Given that most businesses are now closed and many Angelenos are temporarily out of work, Merton CEO Phil Washington says the agency is expecting to “take a massive hit” in lost sales tax proceeds over the next few months, amounting to as much as $700 million.
Without an injection of new funding from the state or federal government, the agency’s plans for future operation and expansion could be impacted.
With ridership plummeting and sales tax revenue on the decline, transit agencies nationwide are struggling to continue operating trains and buses.
Speaking to reporters last week, Washington said that ridership—and, thus, fare revenue Metro collects from passengers—has plunged between 50 and 60 percent since local officials ordered schools and businesses closed to stem the spread of the virus.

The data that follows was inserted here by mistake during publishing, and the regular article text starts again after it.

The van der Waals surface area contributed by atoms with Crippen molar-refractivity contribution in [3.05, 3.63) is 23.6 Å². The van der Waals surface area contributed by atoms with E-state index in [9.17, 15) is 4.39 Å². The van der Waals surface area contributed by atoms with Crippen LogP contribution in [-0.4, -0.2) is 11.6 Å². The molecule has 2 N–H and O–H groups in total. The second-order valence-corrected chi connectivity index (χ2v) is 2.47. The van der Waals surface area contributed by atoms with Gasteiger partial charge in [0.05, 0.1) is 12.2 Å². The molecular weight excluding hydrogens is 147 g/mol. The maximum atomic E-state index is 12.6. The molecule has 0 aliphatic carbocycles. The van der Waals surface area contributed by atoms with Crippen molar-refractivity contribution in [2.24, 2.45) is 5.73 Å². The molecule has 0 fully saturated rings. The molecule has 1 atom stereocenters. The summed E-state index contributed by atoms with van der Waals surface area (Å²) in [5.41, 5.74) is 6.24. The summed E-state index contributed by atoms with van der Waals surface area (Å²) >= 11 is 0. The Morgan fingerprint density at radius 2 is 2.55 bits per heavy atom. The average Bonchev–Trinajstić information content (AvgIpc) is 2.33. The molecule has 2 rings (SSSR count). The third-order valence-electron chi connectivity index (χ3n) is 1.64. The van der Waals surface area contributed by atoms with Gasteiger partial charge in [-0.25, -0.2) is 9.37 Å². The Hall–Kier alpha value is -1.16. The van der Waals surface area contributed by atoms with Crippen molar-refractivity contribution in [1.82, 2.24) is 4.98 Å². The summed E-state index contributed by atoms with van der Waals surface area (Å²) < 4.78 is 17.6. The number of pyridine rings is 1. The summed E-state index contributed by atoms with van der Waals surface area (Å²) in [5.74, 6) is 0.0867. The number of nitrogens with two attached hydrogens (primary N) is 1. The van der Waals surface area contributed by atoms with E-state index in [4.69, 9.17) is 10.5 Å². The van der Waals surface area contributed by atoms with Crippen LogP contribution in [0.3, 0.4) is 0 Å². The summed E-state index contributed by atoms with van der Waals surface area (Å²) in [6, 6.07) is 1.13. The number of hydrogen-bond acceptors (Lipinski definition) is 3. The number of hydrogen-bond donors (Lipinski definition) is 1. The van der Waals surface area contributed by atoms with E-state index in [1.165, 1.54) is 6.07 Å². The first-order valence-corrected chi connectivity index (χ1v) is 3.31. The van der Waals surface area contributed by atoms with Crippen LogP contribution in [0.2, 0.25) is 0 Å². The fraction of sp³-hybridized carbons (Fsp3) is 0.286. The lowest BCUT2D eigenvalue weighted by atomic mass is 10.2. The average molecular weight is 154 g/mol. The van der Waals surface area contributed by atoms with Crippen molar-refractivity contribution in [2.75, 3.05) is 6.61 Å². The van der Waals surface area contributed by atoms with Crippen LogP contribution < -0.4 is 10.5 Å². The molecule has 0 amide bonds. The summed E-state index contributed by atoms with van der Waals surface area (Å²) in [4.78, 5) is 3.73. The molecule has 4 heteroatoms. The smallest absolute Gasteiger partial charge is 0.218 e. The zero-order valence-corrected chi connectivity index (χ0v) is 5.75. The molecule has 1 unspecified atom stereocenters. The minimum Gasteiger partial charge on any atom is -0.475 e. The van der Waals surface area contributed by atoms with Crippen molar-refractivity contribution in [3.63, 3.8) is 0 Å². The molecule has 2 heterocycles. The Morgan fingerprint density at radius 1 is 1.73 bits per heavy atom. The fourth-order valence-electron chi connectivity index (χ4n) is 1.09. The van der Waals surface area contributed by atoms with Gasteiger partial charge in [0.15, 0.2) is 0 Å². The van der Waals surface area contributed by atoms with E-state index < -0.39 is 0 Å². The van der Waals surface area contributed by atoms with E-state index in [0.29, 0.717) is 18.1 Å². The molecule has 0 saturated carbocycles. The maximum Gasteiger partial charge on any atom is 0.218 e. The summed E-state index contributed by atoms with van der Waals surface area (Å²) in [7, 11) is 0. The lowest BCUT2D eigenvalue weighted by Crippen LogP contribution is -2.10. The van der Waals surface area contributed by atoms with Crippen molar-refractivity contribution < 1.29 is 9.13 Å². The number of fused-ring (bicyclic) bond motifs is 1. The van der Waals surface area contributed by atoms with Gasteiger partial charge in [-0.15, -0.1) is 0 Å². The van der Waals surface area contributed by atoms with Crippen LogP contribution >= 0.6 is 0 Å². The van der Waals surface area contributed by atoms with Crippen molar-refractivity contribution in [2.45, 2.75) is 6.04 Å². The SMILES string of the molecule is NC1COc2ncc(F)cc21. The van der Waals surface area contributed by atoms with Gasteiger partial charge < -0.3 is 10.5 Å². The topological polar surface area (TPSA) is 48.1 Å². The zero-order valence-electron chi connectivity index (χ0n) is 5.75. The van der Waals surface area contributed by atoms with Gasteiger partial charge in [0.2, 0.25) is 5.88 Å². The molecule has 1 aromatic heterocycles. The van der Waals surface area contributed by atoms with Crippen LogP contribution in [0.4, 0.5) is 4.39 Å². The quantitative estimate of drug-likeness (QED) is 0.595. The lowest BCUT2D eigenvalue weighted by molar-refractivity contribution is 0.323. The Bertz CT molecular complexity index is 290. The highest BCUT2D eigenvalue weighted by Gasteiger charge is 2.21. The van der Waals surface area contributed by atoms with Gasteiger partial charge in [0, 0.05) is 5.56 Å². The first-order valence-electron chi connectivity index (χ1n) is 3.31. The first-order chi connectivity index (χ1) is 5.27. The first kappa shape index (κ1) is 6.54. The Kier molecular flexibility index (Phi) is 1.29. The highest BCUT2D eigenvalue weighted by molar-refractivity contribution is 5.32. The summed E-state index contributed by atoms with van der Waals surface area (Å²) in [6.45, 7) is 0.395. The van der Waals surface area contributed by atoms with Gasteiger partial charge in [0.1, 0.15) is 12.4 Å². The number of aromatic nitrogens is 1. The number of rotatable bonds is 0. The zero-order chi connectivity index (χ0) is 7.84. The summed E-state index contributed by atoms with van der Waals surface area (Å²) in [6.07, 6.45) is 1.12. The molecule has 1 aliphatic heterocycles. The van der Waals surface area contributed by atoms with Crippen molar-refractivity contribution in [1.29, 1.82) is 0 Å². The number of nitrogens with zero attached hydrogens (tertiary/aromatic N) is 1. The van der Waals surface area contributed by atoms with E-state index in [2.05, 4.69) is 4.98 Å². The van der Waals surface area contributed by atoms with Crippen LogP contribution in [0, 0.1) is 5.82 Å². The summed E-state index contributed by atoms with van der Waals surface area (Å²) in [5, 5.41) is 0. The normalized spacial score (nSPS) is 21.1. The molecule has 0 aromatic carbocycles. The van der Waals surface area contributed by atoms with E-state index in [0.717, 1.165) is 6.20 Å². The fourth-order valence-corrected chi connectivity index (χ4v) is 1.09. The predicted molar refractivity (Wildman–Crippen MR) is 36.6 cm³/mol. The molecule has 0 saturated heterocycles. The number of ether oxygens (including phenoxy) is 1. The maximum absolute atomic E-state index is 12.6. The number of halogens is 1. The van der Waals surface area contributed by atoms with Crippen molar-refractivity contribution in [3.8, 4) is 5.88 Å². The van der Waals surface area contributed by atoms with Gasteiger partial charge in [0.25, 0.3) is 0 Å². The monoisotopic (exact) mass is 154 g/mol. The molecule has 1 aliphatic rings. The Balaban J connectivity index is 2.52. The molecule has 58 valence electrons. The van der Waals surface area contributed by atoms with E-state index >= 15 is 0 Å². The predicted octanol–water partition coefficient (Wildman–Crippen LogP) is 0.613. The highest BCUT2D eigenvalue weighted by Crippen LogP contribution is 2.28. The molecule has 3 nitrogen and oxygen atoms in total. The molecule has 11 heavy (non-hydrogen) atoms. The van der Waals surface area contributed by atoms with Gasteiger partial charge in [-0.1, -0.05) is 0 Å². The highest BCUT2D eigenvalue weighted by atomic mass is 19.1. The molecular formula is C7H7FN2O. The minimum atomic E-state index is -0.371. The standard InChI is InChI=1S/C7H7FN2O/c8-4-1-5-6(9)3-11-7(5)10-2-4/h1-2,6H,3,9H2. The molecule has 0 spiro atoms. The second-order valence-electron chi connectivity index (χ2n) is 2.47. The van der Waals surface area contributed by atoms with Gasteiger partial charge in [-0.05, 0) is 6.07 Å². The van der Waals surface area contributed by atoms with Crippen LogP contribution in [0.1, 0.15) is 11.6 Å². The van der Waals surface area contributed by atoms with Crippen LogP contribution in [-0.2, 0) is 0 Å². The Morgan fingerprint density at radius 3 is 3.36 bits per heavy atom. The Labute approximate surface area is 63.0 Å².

That’s not the agency’s most pressing financial concern.
Through four different voter-approved sales tax measures, Metro collects a total of 2 cents every dollar spent in Los Angeles County. That funding keeps buses and trains running and pays for transportation projects countywide.